Have you ever wondered where your clothes come from?
Sure you have. Maybe you’ve noticed, even examined the tags. Possibly uttered a small sigh of relief when you saw that your shirt had been made in America; dismissed any gut-wrenching thoughts when you saw it had been manufactured overseas.
But what do you know about your clothes beyond that?
Know your factories. Know your costs. Always ask why.
This is the mantra of the newly established clothing manufacturer Everlane, whose mission is to sell high-quality clothing, honestly. They believe every product has a story, and they want to tell it in the most radically transparent way possible.
The idea of radical transparency is demonstrated in their “true cost” for each item – a sum of pricing for materials, hardware, labor, duties and transport. The cost is then doubled (versus marked up 8x, as in traditional retail) for the Everlane price. Not to mention, they give you extra information on the fit, how the style originated and even facts about the factory it was created in. It won’t be the cheapest item you have ever bought, but not the most expensive either.
Now you might be thinking: wait a minute – what secrets are all the other retailers hiding?
Just by offering all of this information to their consumers, Everlane makes people realize what they don’t know about their clothing and its production process. The current world of retail is tainted with skepticism and distrust because of what is hidden. Exposing the truth in retail production has not only challenged the existing status quo, but it has upped the ante for every other retailer out there.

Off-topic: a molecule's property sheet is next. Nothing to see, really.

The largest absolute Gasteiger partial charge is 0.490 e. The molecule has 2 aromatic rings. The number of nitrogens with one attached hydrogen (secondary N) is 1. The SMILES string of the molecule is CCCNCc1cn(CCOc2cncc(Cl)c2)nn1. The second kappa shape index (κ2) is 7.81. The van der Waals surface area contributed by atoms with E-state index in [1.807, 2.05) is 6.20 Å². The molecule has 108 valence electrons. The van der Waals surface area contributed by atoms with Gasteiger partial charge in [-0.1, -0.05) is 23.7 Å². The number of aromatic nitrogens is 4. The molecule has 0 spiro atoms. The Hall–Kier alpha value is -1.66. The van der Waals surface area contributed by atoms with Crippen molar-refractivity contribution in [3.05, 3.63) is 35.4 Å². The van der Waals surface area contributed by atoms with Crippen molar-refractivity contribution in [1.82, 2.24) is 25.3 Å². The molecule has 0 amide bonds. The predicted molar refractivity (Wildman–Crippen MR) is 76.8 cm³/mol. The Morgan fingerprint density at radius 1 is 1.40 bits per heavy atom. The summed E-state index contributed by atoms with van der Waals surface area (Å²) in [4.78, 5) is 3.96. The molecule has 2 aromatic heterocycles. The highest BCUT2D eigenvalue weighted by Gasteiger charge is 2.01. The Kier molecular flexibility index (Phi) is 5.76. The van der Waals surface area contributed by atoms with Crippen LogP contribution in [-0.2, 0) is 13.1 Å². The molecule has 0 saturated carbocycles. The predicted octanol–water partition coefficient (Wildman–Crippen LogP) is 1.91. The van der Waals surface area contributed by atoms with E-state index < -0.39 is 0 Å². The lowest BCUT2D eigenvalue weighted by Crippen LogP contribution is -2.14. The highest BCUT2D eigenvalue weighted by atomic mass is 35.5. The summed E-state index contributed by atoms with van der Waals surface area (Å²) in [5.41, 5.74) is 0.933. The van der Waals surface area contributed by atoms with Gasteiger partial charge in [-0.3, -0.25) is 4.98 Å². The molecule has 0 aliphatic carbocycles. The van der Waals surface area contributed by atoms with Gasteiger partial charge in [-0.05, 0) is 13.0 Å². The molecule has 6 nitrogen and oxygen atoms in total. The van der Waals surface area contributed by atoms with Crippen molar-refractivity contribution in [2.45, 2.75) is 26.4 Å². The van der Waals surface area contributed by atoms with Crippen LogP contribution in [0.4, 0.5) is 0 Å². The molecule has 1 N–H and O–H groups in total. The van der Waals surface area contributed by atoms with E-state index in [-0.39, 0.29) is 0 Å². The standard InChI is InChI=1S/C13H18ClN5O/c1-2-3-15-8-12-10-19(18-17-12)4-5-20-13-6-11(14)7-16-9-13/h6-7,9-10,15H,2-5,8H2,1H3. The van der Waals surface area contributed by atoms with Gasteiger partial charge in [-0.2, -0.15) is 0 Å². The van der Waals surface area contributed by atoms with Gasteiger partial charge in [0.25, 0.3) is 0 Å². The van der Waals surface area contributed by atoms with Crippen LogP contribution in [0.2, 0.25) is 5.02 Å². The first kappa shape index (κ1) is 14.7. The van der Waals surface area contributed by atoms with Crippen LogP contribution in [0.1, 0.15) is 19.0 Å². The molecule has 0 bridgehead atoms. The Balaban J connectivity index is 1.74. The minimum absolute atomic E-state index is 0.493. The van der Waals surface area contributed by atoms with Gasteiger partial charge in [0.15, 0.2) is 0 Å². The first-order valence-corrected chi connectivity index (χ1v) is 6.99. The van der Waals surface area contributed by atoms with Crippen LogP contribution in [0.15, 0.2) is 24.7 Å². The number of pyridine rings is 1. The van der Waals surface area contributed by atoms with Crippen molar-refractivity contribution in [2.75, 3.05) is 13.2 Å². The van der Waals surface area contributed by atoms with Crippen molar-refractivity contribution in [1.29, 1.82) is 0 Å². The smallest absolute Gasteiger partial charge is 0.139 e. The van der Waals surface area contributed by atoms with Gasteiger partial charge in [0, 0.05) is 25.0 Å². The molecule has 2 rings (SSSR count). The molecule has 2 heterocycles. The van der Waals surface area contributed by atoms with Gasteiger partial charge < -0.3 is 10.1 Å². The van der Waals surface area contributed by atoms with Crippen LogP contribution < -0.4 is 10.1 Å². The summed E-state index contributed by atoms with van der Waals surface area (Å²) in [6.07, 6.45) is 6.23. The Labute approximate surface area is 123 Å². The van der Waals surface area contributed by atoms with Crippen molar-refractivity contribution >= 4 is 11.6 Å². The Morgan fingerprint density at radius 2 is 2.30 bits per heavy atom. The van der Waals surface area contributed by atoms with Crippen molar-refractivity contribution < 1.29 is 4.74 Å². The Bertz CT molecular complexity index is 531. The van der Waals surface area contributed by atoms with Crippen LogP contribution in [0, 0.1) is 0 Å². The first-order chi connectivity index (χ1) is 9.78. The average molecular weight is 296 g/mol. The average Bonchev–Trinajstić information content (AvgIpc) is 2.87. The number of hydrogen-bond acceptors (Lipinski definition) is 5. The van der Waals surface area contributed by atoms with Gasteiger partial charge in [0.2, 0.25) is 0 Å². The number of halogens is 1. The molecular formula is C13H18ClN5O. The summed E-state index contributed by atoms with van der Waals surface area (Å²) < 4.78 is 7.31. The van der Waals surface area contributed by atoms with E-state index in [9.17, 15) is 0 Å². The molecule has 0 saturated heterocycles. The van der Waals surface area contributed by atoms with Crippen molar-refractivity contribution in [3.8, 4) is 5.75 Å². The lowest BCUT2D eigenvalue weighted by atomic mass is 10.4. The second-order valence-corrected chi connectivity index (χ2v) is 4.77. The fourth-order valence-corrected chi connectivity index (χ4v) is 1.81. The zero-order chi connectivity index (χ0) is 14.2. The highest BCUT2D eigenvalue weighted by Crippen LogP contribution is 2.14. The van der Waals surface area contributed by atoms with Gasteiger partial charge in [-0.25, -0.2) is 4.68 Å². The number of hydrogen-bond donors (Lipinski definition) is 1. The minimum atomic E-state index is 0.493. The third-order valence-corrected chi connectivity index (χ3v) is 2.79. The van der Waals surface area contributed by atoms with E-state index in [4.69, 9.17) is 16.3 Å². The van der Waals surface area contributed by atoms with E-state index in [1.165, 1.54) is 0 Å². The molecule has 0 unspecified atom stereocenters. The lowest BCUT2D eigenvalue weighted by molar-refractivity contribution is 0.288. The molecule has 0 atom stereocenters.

Before searching ravenously for the nearest location, you might be interested to know that no brick-and-mortar Everlane stores exist. They are online only, to reduce costs even more for their customers. Don’t worry, their website is better than a store – and if you live in New York or San Francisco, they will deliver your clothes to your location, free of cost.
Recently predicted to be “the next J-Crew,” Everlane will be even less of a secret in 2016.
And hey, next time you’re shopping for clothes, do yourself a favor: know your factories. Know your costs. Always ask why.
To see the full case on Everlane, click HERE.
-Ali Chastain, Junior Behavioral Strategist